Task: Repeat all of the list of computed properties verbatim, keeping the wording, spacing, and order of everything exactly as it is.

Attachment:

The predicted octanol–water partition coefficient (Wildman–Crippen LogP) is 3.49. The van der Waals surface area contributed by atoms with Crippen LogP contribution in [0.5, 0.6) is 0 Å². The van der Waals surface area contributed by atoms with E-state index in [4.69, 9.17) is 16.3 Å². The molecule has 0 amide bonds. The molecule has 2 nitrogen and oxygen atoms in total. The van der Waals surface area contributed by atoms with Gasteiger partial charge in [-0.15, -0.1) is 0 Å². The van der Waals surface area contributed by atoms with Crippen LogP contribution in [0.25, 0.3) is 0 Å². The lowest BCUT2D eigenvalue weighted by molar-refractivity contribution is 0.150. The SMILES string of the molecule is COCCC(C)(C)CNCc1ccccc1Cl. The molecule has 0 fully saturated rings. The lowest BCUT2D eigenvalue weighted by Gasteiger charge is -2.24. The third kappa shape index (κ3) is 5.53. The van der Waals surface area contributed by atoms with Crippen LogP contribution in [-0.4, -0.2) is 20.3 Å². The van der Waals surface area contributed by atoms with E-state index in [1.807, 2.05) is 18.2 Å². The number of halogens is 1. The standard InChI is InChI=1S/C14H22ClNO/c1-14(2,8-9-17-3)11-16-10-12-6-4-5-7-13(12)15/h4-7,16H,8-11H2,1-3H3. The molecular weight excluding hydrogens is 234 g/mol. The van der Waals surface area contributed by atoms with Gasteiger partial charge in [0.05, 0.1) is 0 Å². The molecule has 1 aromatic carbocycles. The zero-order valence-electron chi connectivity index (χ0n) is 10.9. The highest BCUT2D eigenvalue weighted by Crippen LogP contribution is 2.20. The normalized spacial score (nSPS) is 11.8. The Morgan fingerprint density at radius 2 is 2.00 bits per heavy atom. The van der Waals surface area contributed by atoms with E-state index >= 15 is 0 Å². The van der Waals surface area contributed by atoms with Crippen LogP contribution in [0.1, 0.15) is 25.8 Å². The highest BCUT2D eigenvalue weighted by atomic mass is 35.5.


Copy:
The predicted octanol–water partition coefficient (Wildman–Crippen LogP) is 3.49. The van der Waals surface area contributed by atoms with Crippen LogP contribution in [0.5, 0.6) is 0 Å². The van der Waals surface area contributed by atoms with E-state index in [4.69, 9.17) is 16.3 Å². The molecule has 0 amide bonds. The molecule has 2 nitrogen and oxygen atoms in total. The van der Waals surface area contributed by atoms with Gasteiger partial charge in [-0.15, -0.1) is 0 Å². The van der Waals surface area contributed by atoms with Crippen LogP contribution in [0.25, 0.3) is 0 Å². The lowest BCUT2D eigenvalue weighted by molar-refractivity contribution is 0.150. The SMILES string of the molecule is COCCC(C)(C)CNCc1ccccc1Cl. The molecule has 0 fully saturated rings. The lowest BCUT2D eigenvalue weighted by Gasteiger charge is -2.24. The third kappa shape index (κ3) is 5.53. The van der Waals surface area contributed by atoms with Crippen LogP contribution in [-0.4, -0.2) is 20.3 Å². The van der Waals surface area contributed by atoms with E-state index in [1.807, 2.05) is 18.2 Å². The number of halogens is 1. The standard InChI is InChI=1S/C14H22ClNO/c1-14(2,8-9-17-3)11-16-10-12-6-4-5-7-13(12)15/h4-7,16H,8-11H2,1-3H3. The molecular weight excluding hydrogens is 234 g/mol. The van der Waals surface area contributed by atoms with Gasteiger partial charge in [0.05, 0.1) is 0 Å². The molecule has 1 aromatic carbocycles. The zero-order valence-electron chi connectivity index (χ0n) is 10.9. The highest BCUT2D eigenvalue weighted by Crippen LogP contribution is 2.20. The normalized spacial score (nSPS) is 11.8. The Morgan fingerprint density at radius 2 is 2.00 bits per heavy atom. The van der Waals surface area contributed by atoms with E-state index >= 15 is 0 Å². The van der Waals surface area contributed by atoms with Crippen LogP contribution in [0.1, 0.15) is 25.8 Å². The highest BCUT2D eigenvalue weighted by atomic mass is 35.5.